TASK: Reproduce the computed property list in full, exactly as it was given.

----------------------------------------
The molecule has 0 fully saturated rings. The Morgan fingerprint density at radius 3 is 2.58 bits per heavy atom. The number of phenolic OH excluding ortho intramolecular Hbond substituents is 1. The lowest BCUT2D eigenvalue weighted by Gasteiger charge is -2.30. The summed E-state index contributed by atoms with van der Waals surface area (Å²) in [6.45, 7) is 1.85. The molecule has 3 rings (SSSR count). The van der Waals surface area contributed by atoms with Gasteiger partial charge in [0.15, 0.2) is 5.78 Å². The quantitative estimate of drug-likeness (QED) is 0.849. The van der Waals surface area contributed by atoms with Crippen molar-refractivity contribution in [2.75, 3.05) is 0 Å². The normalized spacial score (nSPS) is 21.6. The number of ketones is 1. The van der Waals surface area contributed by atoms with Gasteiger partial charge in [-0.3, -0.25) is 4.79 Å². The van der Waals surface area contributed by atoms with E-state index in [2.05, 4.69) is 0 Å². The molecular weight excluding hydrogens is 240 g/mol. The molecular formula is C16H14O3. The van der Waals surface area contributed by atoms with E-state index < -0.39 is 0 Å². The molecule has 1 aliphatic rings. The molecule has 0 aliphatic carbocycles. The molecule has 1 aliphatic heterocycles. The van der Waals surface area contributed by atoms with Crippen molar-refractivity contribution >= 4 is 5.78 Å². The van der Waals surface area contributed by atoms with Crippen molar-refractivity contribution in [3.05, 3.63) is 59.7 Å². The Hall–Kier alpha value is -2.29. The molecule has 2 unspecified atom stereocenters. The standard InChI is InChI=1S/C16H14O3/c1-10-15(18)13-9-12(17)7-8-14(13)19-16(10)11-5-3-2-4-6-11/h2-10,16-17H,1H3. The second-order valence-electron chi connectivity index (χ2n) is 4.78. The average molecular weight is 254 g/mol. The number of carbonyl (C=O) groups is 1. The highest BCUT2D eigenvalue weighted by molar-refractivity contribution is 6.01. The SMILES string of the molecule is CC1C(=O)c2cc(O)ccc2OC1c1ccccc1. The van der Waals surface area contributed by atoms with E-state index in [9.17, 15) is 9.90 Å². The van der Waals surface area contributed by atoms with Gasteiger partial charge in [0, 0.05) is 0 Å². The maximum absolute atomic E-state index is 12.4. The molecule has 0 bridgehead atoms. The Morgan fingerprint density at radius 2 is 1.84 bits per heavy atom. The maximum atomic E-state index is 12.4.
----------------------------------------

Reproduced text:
The molecule has 0 fully saturated rings. The Morgan fingerprint density at radius 3 is 2.58 bits per heavy atom. The number of phenolic OH excluding ortho intramolecular Hbond substituents is 1. The lowest BCUT2D eigenvalue weighted by Gasteiger charge is -2.30. The summed E-state index contributed by atoms with van der Waals surface area (Å²) in [6.45, 7) is 1.85. The molecule has 3 rings (SSSR count). The van der Waals surface area contributed by atoms with Gasteiger partial charge in [0.15, 0.2) is 5.78 Å². The quantitative estimate of drug-likeness (QED) is 0.849. The van der Waals surface area contributed by atoms with Crippen molar-refractivity contribution in [2.75, 3.05) is 0 Å². The normalized spacial score (nSPS) is 21.6. The number of ketones is 1. The van der Waals surface area contributed by atoms with Gasteiger partial charge in [-0.3, -0.25) is 4.79 Å². The van der Waals surface area contributed by atoms with E-state index in [2.05, 4.69) is 0 Å². The molecular weight excluding hydrogens is 240 g/mol. The molecular formula is C16H14O3. The van der Waals surface area contributed by atoms with E-state index < -0.39 is 0 Å². The molecule has 1 aliphatic rings. The molecule has 0 aliphatic carbocycles. The molecule has 1 aliphatic heterocycles. The van der Waals surface area contributed by atoms with Crippen molar-refractivity contribution >= 4 is 5.78 Å². The van der Waals surface area contributed by atoms with Crippen molar-refractivity contribution in [3.05, 3.63) is 59.7 Å². The Hall–Kier alpha value is -2.29. The molecule has 2 unspecified atom stereocenters. The standard InChI is InChI=1S/C16H14O3/c1-10-15(18)13-9-12(17)7-8-14(13)19-16(10)11-5-3-2-4-6-11/h2-10,16-17H,1H3. The second-order valence-electron chi connectivity index (χ2n) is 4.78. The average molecular weight is 254 g/mol. The number of carbonyl (C=O) groups is 1. The highest BCUT2D eigenvalue weighted by molar-refractivity contribution is 6.01. The SMILES string of the molecule is CC1C(=O)c2cc(O)ccc2OC1c1ccccc1. The van der Waals surface area contributed by atoms with E-state index in [9.17, 15) is 9.90 Å². The van der Waals surface area contributed by atoms with Gasteiger partial charge in [0, 0.05) is 0 Å². The maximum absolute atomic E-state index is 12.4. The molecule has 0 bridgehead atoms. The Morgan fingerprint density at radius 2 is 1.84 bits per heavy atom. The maximum atomic E-state index is 12.4.